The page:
In Alessandria: Acqui Terme, Alice Bel Colle, Bistagno, Cassine, Castelletto Molina, Grognardo, Ricaldone, Strevi, Terzo, and Visone.

The province of Cuneo is more mountainous than the other provinces and has fewer vineyards that are concentrated closer to the Po Valley. The Monferrato Hills that extend from the Po southward towards the Apennines covers much of the vineyard area in the Asti and Alessandria area with the name Monferrato sometimes appearing on bottles of Asti.[4]

Expansion[edit]

In 1967 the zone was extended to include the communes of Rocchetta Palafea in Asti, Alba, Santa Vittoria d'Alba and Serralunga d'Alba in Cuneo.

Since 1976 production of the wine has additionally been permitted in the communes of: Castino and Perletto in Cuneo as well as San Giorgio Scarampi in Asti.

DOCG regulations and production[edit]

Vineyards in the Asti producing commune of Costigliole d'Asti.

Under Italian wine laws, all Asti DOCG wine must be 100% made from the Moscato Bianco grape with the grapes harvested to a yield no greater than 10 tonnes/hectare. The finished wine must be fermented to a minimum alcohol level that varies depending on the vintage and is usually between 7-9.5%.[2]

Asti get their fizziness from a single fermentation that takes place in stainless steel tanks (as opposed to a secondary fermentation taking place in a wine bottle like Champagne). After the grapes are harvested, they are crushed and pressed, with the must transferred to large tanks where the temperature is lowered to just above freezing in order to prevent fermentation from beginning. The tanks are sealed and pressurized, and then the temperature is raised to allow fermentation to begin.[3]

Within the tanks the carbon dioxide by-product of fermentation is trapped with the gas dissolving into the wine and creating the ultimate source of the bubbles that are seen in a wine glass. Fermentation is allowed to continue until the wine has reached between 7-9% alcohol and between 3-5% residual sugar. The wine is chilled again to halt fermentation before it is sent to a centrifuge that filters and removes all yeast from the wine to prevent fermentation from resuming. The wine is then bottled and shipped.[3]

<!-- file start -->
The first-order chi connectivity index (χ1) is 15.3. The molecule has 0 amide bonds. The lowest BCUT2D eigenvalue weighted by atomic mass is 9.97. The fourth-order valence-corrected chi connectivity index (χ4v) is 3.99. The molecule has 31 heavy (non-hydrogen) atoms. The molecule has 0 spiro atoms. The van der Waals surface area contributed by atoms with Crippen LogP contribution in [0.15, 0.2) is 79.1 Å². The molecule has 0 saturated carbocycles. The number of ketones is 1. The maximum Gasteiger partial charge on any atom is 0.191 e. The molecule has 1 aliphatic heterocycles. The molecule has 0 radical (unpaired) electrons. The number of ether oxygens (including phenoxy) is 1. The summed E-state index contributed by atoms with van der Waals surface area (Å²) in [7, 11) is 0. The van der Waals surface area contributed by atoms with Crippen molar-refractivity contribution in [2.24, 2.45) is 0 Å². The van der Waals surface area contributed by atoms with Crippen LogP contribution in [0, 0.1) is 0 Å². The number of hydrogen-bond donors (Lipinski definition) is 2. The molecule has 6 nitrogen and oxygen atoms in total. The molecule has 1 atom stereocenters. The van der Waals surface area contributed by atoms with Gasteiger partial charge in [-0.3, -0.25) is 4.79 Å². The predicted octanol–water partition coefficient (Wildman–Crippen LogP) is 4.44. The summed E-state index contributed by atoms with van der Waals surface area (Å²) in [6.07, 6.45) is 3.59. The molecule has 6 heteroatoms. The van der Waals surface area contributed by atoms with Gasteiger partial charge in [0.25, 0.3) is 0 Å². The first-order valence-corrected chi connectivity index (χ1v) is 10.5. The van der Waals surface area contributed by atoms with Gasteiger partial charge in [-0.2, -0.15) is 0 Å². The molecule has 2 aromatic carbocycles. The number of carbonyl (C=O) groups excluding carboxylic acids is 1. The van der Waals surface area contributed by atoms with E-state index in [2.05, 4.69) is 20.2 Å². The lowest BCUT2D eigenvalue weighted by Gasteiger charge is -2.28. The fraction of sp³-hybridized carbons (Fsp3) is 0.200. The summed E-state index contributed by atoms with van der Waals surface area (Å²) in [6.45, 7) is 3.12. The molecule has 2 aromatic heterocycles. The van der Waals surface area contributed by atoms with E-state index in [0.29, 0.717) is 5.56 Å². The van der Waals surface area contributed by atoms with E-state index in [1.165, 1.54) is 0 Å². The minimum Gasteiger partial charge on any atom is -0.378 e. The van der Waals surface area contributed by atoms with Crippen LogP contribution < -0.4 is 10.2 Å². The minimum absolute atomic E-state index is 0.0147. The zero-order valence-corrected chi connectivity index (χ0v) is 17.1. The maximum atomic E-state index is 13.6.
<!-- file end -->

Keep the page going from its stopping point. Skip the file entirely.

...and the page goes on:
Most Asti is not vintage-dated, however the large consumption and quick turnover of the wine usually means that the wines on the market are from the most recent vintage.[3]

Wine styles[edit]

Ripe Moscato bianco grapes.

Master of Wine Mary Ewing-Mulligan notes that many of the flavors of Asti wine can be tasted in the ripe grapes of Moscato bianco. This is somewhat unusual in wine since many of the flavors of a finished wine come from phenolic compounds in the pulp and skin that develop in the wine through fermentation and maceration of the skins. In describing a finished Asti wine, Ewing-Mulligan notes that the wines usually have very floral aromas with peach flavors and enough acidity to balance out the sweetness in the wine.[4]

According to wine expert Karen MacNeil modern Asti wines have the characteristic "muskiness" of a Muscat based wine but are "not sugary sweet like candy but, rather, dizzyingly fruity and evocative of perfectly ripe peaches and apricots." The wines are typically served chilled and in a champagne flute style glass.[3]

Asti is often consumed very young and as close to the vintage as possible. After two years, the wine rapidly loses the fresh, floral notes and becomes heavier and richer in body. While still drinkable, older Asti tends not to exhibit the typical light, fruity flavors that are usually associated with the wine.[4]

Despite its sweetness, Asti has enough acidity to be versatile in food and wine pairings. While it is often drunk as an aperitif, it can be paired with salads, spicy Asian cuisine and even, as wine expert Oz Clarke notes, with Christmas pudding.[1]

References[edit]

  1. ^ a b O. Clarke Oz Clarke's Encyclopedia of Wine pg 73-74 Time Warner Books, London 2003 ISBN 0-316-72654-0
  2. ^ a b c d P. Saunders Wine Label Language pp. 123 Firefly Books 2004 ISBN 1-55297-720-X
  3. ^ a b c d e f g h i K. MacNeil The Wine Bible pg 333-335 Workman Publishing 2001 ISBN 1-56305-434-5
  4. ^ a b c d M. Ewing-Mulligan & E. McCarthy Italian Wines for Dummies pg 60-62 Hungry Minds 2001 ISBN 0-7645-5355-0

External links[edit]